Coventon History, Family Crest & Coats of Arms
- Origins Available:
The name Coventon is of Anglo-Saxon origin and came from when the family lived at Covington in Huntingdon. The name was a habitational name having derived from the Old English "Cofingtun" which meant "Cofa's settlement."  Covington dates back to the Domesday Book of 1086 where it was first listed as Covintune. 
Early Origins of the Coventon family
The surname Coventon was first found in at Covington in Huntingdon (now part of Cambridgeshire.) There is also a Scottish branch that had an earliest record of the 12th century.
In fact, Covington and Thankeston is a parish in Lanarkshire that has an interesting origin. "Of these ancient parishes, which were united about the beginning of the 18th century, the former derives its name, anciently Colbanstoun, from its proprietor Colban, in the 12th century; and the latter, from a Flemish settler named Tankard or Thankard, who obtained a grant of lands here during the reign of Malcolm IV. " 
Another source claims that Covinton (Covington) was probably derived from the Latin for "Villa Colbani."
Spelling changes were frequent as seen by Thomas de Colbainestun who witnessed a charter by William the Lion in Dumfriesshire c. 1187 and Thomas de Colbaynstun who witnessed the resignation of lands of Ingilbristoun in 1204. 
Important Dates for the Coventon family
This web page shows only a small excerpt of our Coventon research. Another 123 words (9 lines of text) covering the years 1120, 1204, 1296 and 1304 are included under the topic Early Coventon History in all our PDF Extended History products and printed products wherever possible.
Coventon Spelling Variations
It is only in the last few hundred years that the English language has been standardized. For that reason, early Anglo-Saxon surnames like Coventon are characterized by many spelling variations. As the English language changed and incorporated elements of other European languages, even literate people changed the spelling of their names. Scribes and monks in the Middle Ages spelled names they sounded, so it is common to find several variations that refer to a single person. The variations of the name Coventon include: Covington, Colvaynston and others.
Early Notables of the Coventon family (pre 1700)
More information is included under the topic Early Coventon Notables in all our PDF Extended History products and printed products wherever possible.
Coventon migration to the United States
Many English families tired of political and religious strife left Britain for the new colonies in North America. Although the trip itself offered no relief - conditions on the ships were extremely cramped, and many travelers arrived diseased, starving, and destitute - these immigrants believed the opportunities that awaited them were worth the risks. Once in the colonies, many of the families did indeed prosper and, in turn, made significant contributions to the culture and economies of the growing colonies. An inquiry into the early roots of North American families has revealed a number of immigrants bearing the name Coventon or a variant listed above:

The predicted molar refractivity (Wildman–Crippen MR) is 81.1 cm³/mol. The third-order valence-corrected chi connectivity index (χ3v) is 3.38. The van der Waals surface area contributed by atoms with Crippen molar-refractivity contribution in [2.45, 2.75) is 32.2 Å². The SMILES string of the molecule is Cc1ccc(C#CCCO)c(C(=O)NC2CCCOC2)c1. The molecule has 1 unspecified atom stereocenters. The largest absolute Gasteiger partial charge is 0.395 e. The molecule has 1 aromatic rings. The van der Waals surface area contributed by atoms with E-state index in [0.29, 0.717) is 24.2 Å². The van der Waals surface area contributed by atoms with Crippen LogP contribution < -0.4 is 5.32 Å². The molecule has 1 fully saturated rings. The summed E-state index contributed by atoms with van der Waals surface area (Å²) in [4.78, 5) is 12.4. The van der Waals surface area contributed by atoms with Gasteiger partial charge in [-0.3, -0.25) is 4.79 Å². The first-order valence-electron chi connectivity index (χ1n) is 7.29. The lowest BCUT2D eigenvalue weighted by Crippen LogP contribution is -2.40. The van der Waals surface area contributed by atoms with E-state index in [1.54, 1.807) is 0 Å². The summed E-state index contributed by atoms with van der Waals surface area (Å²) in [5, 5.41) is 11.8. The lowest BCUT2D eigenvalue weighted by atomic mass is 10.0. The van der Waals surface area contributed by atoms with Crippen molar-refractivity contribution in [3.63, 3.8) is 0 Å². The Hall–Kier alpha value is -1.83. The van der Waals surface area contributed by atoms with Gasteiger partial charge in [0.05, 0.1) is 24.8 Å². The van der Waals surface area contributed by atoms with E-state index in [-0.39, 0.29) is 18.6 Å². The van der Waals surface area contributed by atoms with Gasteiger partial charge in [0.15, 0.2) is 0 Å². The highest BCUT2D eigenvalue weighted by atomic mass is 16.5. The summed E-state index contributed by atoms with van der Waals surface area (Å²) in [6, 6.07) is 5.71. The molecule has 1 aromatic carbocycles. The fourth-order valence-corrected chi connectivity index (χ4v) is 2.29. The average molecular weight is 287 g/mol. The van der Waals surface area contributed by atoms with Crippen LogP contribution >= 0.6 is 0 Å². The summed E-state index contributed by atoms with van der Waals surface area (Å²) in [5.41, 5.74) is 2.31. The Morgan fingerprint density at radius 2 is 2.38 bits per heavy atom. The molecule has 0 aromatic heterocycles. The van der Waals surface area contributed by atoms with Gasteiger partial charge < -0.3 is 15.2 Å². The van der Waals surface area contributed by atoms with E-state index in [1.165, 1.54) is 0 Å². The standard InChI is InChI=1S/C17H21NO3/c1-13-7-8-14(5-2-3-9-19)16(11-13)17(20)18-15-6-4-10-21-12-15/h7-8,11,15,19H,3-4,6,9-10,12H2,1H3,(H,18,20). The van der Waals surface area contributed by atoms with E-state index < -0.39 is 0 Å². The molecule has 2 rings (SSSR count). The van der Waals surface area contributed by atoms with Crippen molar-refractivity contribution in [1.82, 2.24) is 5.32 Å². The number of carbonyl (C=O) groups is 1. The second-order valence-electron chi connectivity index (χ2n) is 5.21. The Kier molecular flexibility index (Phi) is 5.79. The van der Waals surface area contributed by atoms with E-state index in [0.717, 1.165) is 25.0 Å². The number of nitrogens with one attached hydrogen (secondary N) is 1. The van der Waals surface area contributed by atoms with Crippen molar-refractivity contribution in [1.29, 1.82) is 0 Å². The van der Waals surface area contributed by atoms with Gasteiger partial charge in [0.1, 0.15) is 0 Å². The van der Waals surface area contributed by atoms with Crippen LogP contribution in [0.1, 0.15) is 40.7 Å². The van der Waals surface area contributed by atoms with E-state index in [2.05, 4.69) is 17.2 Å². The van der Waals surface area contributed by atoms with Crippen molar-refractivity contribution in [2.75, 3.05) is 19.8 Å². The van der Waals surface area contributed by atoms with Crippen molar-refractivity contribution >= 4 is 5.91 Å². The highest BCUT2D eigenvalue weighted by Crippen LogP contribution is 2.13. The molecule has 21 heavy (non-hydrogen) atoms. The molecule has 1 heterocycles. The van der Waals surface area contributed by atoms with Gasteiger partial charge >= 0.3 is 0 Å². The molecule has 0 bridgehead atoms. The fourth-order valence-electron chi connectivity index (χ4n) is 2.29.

Typical Coventon Emigration from the United Kingdom to North America
Coventon Settlers in United States in the 17th Century
- Nehemiah Coventon, who landed in Virginia in 1649 
- John Coventon, who arrived in Maryland in 1650 
- Joice Coventon, who arrived in Virginia in 1657 
You May Also Like
- ^ Mills, A.D., Dictionary of English Place-Names. Oxford: Oxford University Press, 1991. Print. (ISBN 0-19-869156-4)
- ^ Williams, Dr Ann. And G.H. Martin, Eds., Domesday Book A Complete Translation. London: Penguin, 1992. Print. (ISBN 0-141-00523-8)
- ^ Lewis, Samuel, A Topographical Dictionary of Scotland. Institute of Historical Research, 1848, Print.
- ^ Black, George F., The Surnames of Scotland Their Origin, Meaning and History. New York: New York Public Library, 1946. Print. (ISBN 0-87104-172-3)
- ^ Filby, P. William, Meyer, Mary K., Passenger and immigration lists index : a guide to published arrival records of about 500,000 passengers who came to the United States and Canada in the seventeenth, eighteenth, and nineteenth centuries. 1982-1985 Cumulated Supplements in Four Volumes Detroit, Mich. : Gale Research Co., 1985, Print (ISBN 0-8103-1795-8)